9. Type the following and hit return.

    sudo make install


Setting Up DHCP

You now should have a working DHCPd package installed on the Mac. The next step is to set up the dhcpd.conf file that lives in /etc. The below example will do just that.

Here's how the thing works:

  • Hand out static IPs in the 10.0.1.0 range to hosts that we have the Ethernet hardware address of (MAC address).

  • Hand out dummy IPs in the 192.168.50.0 range that will force all host names to resolve back to our captive portal server. This will force any http requests to show the page we want people to see.

You should read the man page for dhcpd.conf to gain an understanding of the options and commands used here.


======================begin dhcpd.conf===========================
# dhcpd.conf
# this file should be located in /etc
default-lease-time 900;
ddns-update-style none;
deny client-updates;

shared-network "mynet" {
# This is the dummy network
subnet 192.168.50.0 netmask 255.255.255.0 {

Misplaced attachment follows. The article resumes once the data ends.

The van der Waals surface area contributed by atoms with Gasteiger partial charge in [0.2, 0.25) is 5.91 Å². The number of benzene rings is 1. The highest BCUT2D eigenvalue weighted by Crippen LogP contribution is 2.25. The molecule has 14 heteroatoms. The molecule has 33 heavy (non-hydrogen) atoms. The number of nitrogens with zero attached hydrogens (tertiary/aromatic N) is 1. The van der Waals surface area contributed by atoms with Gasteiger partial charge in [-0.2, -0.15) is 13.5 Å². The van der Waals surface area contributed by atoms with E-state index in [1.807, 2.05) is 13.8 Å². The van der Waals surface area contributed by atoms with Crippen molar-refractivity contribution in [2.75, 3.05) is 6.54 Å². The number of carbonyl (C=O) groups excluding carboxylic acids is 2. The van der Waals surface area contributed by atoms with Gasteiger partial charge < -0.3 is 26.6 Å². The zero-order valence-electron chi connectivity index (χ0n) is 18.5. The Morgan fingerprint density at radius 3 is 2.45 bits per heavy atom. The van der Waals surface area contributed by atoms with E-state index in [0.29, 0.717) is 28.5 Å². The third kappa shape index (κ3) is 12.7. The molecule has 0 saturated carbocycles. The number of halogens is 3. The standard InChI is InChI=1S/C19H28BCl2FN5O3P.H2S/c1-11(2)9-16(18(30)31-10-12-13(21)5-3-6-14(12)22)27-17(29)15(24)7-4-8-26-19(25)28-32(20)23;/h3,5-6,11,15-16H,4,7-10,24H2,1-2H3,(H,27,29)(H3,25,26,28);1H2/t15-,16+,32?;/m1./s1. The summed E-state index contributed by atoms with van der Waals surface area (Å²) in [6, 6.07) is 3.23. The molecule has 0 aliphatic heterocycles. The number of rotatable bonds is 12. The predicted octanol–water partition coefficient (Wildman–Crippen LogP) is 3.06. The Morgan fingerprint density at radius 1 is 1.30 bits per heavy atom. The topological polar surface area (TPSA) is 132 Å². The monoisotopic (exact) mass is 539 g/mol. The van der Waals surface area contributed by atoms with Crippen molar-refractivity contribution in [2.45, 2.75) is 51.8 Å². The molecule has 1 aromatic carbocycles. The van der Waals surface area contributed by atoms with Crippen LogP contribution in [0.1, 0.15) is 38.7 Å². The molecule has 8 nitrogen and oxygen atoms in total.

range 192.168.50.2 192.168.50.253;
max-lease-time 7200;
option subnet-mask 255.255.255.0;
option broadcast-address 192.168.50.255;
option domain-name-servers 192.168.50.1;
option routers 192.168.50.1;
}

# This is the real network
subnet 10.0.1.0 netmask 255.255.255.0 {
max-lease-time 21600;
option subnet-mask 255.255.255.0;
option broadcast-address 10.0.1.255;
option routers 10.0.1.1;
option domain-name-servers 10.0.1.251;
option domain-name "example.com";
}
# This is a sample reserved host entry
host example1 {
hardware ethernet 00:30:65:88:01:93;
fixed-address 10.0.1.5;
}

host example2 {
hardware ethernet 00:16:cb:91:16:93;
fixed-address 10.0.1.6;
}
}
======================end dhcpd.conf===========================

  1. Create the dhcpd.leases file using the following command: